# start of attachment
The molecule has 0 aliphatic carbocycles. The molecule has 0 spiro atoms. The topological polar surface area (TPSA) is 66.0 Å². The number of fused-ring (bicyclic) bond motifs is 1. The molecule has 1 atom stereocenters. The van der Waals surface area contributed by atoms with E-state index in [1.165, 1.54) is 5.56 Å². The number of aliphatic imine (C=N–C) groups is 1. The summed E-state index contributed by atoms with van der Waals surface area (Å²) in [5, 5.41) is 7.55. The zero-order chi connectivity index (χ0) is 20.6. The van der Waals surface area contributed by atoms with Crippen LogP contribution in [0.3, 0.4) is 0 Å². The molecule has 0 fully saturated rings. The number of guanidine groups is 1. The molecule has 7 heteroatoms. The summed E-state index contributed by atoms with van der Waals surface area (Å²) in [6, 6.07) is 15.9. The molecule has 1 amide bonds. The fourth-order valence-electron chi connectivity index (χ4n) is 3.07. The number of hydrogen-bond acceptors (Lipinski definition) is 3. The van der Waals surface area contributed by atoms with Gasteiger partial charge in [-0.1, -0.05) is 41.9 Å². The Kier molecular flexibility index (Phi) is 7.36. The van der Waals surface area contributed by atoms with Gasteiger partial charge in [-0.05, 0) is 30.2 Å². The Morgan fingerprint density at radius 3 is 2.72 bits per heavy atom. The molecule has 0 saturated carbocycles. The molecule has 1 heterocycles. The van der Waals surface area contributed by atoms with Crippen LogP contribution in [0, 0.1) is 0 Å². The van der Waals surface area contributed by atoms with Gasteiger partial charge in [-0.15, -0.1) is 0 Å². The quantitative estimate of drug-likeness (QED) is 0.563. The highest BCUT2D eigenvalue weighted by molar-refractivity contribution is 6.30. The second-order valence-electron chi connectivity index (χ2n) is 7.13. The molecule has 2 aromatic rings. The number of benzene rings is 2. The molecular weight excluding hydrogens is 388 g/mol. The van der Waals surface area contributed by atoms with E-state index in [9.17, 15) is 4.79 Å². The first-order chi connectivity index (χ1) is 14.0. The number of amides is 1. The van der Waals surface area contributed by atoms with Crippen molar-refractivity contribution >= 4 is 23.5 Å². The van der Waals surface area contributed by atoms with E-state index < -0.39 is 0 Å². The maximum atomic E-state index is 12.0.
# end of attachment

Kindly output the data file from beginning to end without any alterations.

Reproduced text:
The molecule has 0 aliphatic carbocycles. The molecule has 0 spiro atoms. The topological polar surface area (TPSA) is 66.0 Å². The number of fused-ring (bicyclic) bond motifs is 1. The molecule has 1 atom stereocenters. The van der Waals surface area contributed by atoms with E-state index in [1.165, 1.54) is 5.56 Å². The number of aliphatic imine (C=N–C) groups is 1. The summed E-state index contributed by atoms with van der Waals surface area (Å²) in [5, 5.41) is 7.55. The zero-order chi connectivity index (χ0) is 20.6. The van der Waals surface area contributed by atoms with Crippen LogP contribution in [0.3, 0.4) is 0 Å². The molecule has 0 fully saturated rings. The number of guanidine groups is 1. The molecule has 7 heteroatoms. The summed E-state index contributed by atoms with van der Waals surface area (Å²) in [6, 6.07) is 15.9. The molecule has 1 amide bonds. The fourth-order valence-electron chi connectivity index (χ4n) is 3.07. The number of hydrogen-bond acceptors (Lipinski definition) is 3. The van der Waals surface area contributed by atoms with Gasteiger partial charge in [-0.1, -0.05) is 41.9 Å². The Kier molecular flexibility index (Phi) is 7.36. The van der Waals surface area contributed by atoms with Gasteiger partial charge in [-0.05, 0) is 30.2 Å². The Morgan fingerprint density at radius 3 is 2.72 bits per heavy atom. The molecule has 0 saturated carbocycles. The molecule has 1 heterocycles. The van der Waals surface area contributed by atoms with Crippen LogP contribution in [0, 0.1) is 0 Å². The van der Waals surface area contributed by atoms with Gasteiger partial charge in [-0.15, -0.1) is 0 Å². The quantitative estimate of drug-likeness (QED) is 0.563. The highest BCUT2D eigenvalue weighted by molar-refractivity contribution is 6.30. The second-order valence-electron chi connectivity index (χ2n) is 7.13. The molecule has 2 aromatic rings. The number of benzene rings is 2. The molecular weight excluding hydrogens is 388 g/mol. The van der Waals surface area contributed by atoms with E-state index in [9.17, 15) is 4.79 Å². The first-order chi connectivity index (χ1) is 14.0. The number of amides is 1. The van der Waals surface area contributed by atoms with Crippen molar-refractivity contribution >= 4 is 23.5 Å². The van der Waals surface area contributed by atoms with E-state index < -0.39 is 0 Å². The maximum atomic E-state index is 12.0.